The polymers that can be synthesized through ROMP have a lot of industrial applications. One of the most famous is Norsorex, or polynorbornene, which is a shock-absorbing materialused in protective equipment, sound insulation, and vibrational damping. Through a single monomer, ROMP can access structures normally difficult copolymerize with individual monomers. One example is a perfectly alternating copolymer of 1,4-butadiene and isoprene.
As with any other chemical reaction, there are limitations. ROMP’s limitation is that the monomers must be cyclic and possess sufficient ring strain. Although it might be difficult to synthesize momomers with these desired attributes, it is possible to derivatize naturally existing materials. Last year, the Larock group developed biorenewable-based thermosets from the ring-opening metathesis polymerization (ROMP) of fatty alcohols derived from soybean oil and castor oil.# Of course, this work illustrated the robustness and versatility of Grubbs’ catalyst (like so many papers), but what is key is that it also highlighted the substantial role that metathesis catalysts can have in the development of polymers from biorenewable feedstocks as the pressures of traditional petroleum-derived feedstocks grows.
Well, that is a great place to end. The thought about using renewable feedstocks not just for energy but also for carrying out chemistry is an important direction to consider. Actually, a reaction very similar to ROMP that I have not expanded is, ROP (Ring-Opening Polymerization) and that polymerization is responsible for the material in biodegradable “corn pens”(polylactic acid).
1. Polymers have a narrow mass distribution. Meaning that the Gaussian distribution curve of polymer lengths is narrow indicating that a majority of the polymers are similar in length.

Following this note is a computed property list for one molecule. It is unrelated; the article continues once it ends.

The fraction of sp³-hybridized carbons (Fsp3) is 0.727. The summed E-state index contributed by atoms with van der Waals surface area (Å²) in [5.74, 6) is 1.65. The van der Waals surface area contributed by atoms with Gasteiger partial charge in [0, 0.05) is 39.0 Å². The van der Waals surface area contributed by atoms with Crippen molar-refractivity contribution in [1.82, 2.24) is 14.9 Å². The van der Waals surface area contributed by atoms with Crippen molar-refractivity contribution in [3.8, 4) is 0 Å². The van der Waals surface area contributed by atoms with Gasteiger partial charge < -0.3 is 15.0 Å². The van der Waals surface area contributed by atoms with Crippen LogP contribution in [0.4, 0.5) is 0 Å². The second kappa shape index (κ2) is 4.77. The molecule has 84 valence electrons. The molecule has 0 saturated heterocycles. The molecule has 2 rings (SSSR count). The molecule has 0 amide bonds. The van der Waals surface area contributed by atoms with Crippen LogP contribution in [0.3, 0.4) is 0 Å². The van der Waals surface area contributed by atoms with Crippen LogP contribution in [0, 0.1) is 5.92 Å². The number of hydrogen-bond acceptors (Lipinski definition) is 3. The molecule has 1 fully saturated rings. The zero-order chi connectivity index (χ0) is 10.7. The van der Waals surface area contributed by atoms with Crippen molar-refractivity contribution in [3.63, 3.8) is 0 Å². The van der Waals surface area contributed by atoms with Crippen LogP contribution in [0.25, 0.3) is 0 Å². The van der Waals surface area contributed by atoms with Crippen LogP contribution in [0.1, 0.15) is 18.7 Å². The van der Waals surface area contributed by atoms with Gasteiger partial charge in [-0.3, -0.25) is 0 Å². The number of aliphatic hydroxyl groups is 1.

2. No premature chain termination. This helps to achieve the first point. If the growth of the polymer chains are cut off at different times then there will be a wider distribution of polymer lengths. This point also allows us to build copolymers. Once all of the first monomer is consumed and a second monomer is added, the polymerization continues adding in the second monomer.
3. All the chains start fast and at the same time.
As disappointed as I am with the fate of Solyndra, what I am even more disappointed in is the public and media’s immediate response to take this example as the penultimate example as the Administration going about clean tech the wrong way. Wrong in that we are investing in it at all with “precious tax dollars”.We do not need this now. We already do not have the push we need to invest heavily in Clean Energy Technology so that it can be deployed widely as well as the incentives to fund research in these technologies that will make a difference and alleviate our dependence on oil.
I decided to add my blog to the plea/screams/challenge made in David Roberts’ great piece in Grist. What he said scares me:
“What Solyndra gives them is a symbol, something to use as a stand-in to discredit not just the DOE loan program, but all government support for clean energy and indeed clean energy itself.”
Seeing the relationship to “Climategate”, Roberts’ says this:
“This left the field entirely open to a massive attack from the right, coordinated among ideological media, staffers, lobbyists, and pols. When the left finally stirred itself to action, all that emerged were a bunch of long, boring investigations into the details and good-faith efforts to be fair about how both sides a point.”
So then I thought to myself then, why are we, clean energy and environment advocates, not louder! Here, I am adding my voice. Because this is important. We cannot stop these investments. (Granted, we should invest in a company that adapts, how can installing individual glass tubes be cost effective?! That’s another story. It was innovative, I might give them that.) But in order to avoid Solyndra to be the symbol of failed clean technology, I add my voice. We cannot have that happen. Now, all of the the clean energy technology companies that the Administration has supported is being called into question. The media measuring their success based purely on job numbers and calling out the potential influences of campaign support of these other energy technologies.